Ready for some new wheels? Taking time to educate yourself on this major purchase can save you big bucks before you splurge on a new ride. Here are four consumer-savvy steps to take before buying a car.
Research the resale
A quick lesson in deprecation: Simply put, when you buy a car, new or used, you are buying an asset that is guaranteed to lose value (also known as depreciation). Rates of loss vary by make and model, but you can generally assume a 15-20% depreciation of a car’s value each year you own it.
If you buy a new car, it depreciates even quicker. According to Kelley Blue Book, the true market value of a new car plunges from the retail price you paid to the dealer, to the wholesale price it’s actually worth, the second you leave the car lot — which can amount to thousands of dollars.[pull_quote align=”left”]Buy a car with a high resale value that resists depreciation better than other cars.[/pull_quote]Depreciation will continue to be your greatest expense for the first five years after you buy a new car. But that doesn’t mean that a new car is always a bad value, or that a used car is a good buy. It all rests in buying a car with a high resale value that resists depreciation better than other cars.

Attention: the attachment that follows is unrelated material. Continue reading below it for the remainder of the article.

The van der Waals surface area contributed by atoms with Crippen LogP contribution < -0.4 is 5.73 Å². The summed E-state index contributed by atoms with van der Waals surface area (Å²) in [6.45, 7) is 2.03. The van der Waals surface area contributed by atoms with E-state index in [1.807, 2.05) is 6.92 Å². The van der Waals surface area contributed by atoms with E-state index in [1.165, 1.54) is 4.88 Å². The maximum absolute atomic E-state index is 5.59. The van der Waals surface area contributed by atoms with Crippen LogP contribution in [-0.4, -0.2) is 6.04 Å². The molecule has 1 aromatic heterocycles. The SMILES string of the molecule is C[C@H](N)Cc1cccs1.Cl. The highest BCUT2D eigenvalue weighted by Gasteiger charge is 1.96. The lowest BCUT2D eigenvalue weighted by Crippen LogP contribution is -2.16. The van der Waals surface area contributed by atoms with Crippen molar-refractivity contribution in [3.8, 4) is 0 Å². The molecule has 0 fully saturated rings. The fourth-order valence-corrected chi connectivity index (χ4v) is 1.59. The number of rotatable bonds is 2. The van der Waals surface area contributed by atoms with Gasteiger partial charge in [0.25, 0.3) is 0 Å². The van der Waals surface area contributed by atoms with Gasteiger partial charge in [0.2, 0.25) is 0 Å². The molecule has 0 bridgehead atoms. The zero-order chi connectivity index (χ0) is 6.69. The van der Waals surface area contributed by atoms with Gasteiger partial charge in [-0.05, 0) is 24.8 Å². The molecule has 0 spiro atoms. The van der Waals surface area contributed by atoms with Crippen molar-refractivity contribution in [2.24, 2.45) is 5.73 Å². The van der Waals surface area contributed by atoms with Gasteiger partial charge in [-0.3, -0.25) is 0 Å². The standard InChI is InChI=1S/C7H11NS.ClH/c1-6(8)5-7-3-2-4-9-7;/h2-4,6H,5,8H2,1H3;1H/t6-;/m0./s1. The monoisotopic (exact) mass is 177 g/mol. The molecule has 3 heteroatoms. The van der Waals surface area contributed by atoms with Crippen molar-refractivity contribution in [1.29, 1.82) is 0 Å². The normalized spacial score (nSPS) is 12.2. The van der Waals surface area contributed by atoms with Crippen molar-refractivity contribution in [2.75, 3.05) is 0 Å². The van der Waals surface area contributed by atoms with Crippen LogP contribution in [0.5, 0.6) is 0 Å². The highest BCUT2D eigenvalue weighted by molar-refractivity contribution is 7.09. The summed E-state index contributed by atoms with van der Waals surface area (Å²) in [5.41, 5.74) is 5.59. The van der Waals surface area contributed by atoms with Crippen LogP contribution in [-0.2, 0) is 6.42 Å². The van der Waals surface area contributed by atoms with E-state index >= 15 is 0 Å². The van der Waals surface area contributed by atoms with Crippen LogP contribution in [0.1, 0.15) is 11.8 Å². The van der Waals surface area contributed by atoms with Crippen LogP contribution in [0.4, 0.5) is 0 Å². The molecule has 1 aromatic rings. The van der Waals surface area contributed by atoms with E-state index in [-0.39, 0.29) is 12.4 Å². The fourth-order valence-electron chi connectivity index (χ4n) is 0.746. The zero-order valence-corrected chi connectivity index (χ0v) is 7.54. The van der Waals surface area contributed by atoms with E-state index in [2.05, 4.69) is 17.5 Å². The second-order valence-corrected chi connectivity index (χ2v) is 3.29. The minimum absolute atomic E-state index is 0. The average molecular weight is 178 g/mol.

Check out unbiased sources like Kelley Blue Book or Edmunds to understand the “book value” of different models, relative to prices in your market. You can also research the “The Kelley Blue Book Best Resale Value Awards” (and past issues dating back several years) to understand what models are currently holding the most value. Researching Consumer Reports can also help you to understand the auto market conditions at any given time.